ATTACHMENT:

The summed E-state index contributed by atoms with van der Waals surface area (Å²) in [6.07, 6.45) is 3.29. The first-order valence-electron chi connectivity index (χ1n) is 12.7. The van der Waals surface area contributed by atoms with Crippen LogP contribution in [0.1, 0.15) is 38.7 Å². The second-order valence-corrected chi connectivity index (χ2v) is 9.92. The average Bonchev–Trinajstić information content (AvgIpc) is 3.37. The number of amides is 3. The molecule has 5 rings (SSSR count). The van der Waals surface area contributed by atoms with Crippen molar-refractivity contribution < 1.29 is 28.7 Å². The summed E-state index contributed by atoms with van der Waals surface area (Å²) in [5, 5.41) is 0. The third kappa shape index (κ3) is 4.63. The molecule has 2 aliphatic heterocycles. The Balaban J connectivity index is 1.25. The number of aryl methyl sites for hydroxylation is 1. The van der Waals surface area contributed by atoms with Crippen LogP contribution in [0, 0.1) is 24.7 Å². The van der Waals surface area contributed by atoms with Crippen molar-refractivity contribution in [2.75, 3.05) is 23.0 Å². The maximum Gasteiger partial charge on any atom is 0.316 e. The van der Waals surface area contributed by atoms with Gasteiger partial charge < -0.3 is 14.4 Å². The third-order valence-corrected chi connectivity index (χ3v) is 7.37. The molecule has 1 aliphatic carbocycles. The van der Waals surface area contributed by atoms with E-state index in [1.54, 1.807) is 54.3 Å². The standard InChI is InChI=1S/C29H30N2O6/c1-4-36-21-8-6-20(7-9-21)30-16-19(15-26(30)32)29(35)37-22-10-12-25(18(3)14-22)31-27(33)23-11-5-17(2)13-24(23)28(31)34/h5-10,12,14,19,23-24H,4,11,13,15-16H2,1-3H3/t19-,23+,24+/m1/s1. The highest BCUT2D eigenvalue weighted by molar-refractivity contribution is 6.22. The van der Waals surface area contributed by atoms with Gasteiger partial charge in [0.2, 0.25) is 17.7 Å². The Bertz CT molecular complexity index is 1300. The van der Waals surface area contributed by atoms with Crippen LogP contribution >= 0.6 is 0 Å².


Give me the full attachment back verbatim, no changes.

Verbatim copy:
The summed E-state index contributed by atoms with van der Waals surface area (Å²) in [6.07, 6.45) is 3.29. The first-order valence-electron chi connectivity index (χ1n) is 12.7. The van der Waals surface area contributed by atoms with Crippen LogP contribution in [0.1, 0.15) is 38.7 Å². The second-order valence-corrected chi connectivity index (χ2v) is 9.92. The average Bonchev–Trinajstić information content (AvgIpc) is 3.37. The number of amides is 3. The molecule has 5 rings (SSSR count). The van der Waals surface area contributed by atoms with Crippen molar-refractivity contribution < 1.29 is 28.7 Å². The summed E-state index contributed by atoms with van der Waals surface area (Å²) in [5, 5.41) is 0. The third kappa shape index (κ3) is 4.63. The molecule has 2 aliphatic heterocycles. The Balaban J connectivity index is 1.25. The number of aryl methyl sites for hydroxylation is 1. The van der Waals surface area contributed by atoms with Crippen LogP contribution in [0, 0.1) is 24.7 Å². The van der Waals surface area contributed by atoms with Crippen molar-refractivity contribution in [2.75, 3.05) is 23.0 Å². The maximum Gasteiger partial charge on any atom is 0.316 e. The van der Waals surface area contributed by atoms with Gasteiger partial charge < -0.3 is 14.4 Å². The third-order valence-corrected chi connectivity index (χ3v) is 7.37. The molecule has 1 aliphatic carbocycles. The van der Waals surface area contributed by atoms with E-state index in [1.54, 1.807) is 54.3 Å². The standard InChI is InChI=1S/C29H30N2O6/c1-4-36-21-8-6-20(7-9-21)30-16-19(15-26(30)32)29(35)37-22-10-12-25(18(3)14-22)31-27(33)23-11-5-17(2)13-24(23)28(31)34/h5-10,12,14,19,23-24H,4,11,13,15-16H2,1-3H3/t19-,23+,24+/m1/s1. The highest BCUT2D eigenvalue weighted by molar-refractivity contribution is 6.22. The van der Waals surface area contributed by atoms with Gasteiger partial charge in [0.2, 0.25) is 17.7 Å². The Bertz CT molecular complexity index is 1300. The van der Waals surface area contributed by atoms with Crippen LogP contribution >= 0.6 is 0 Å².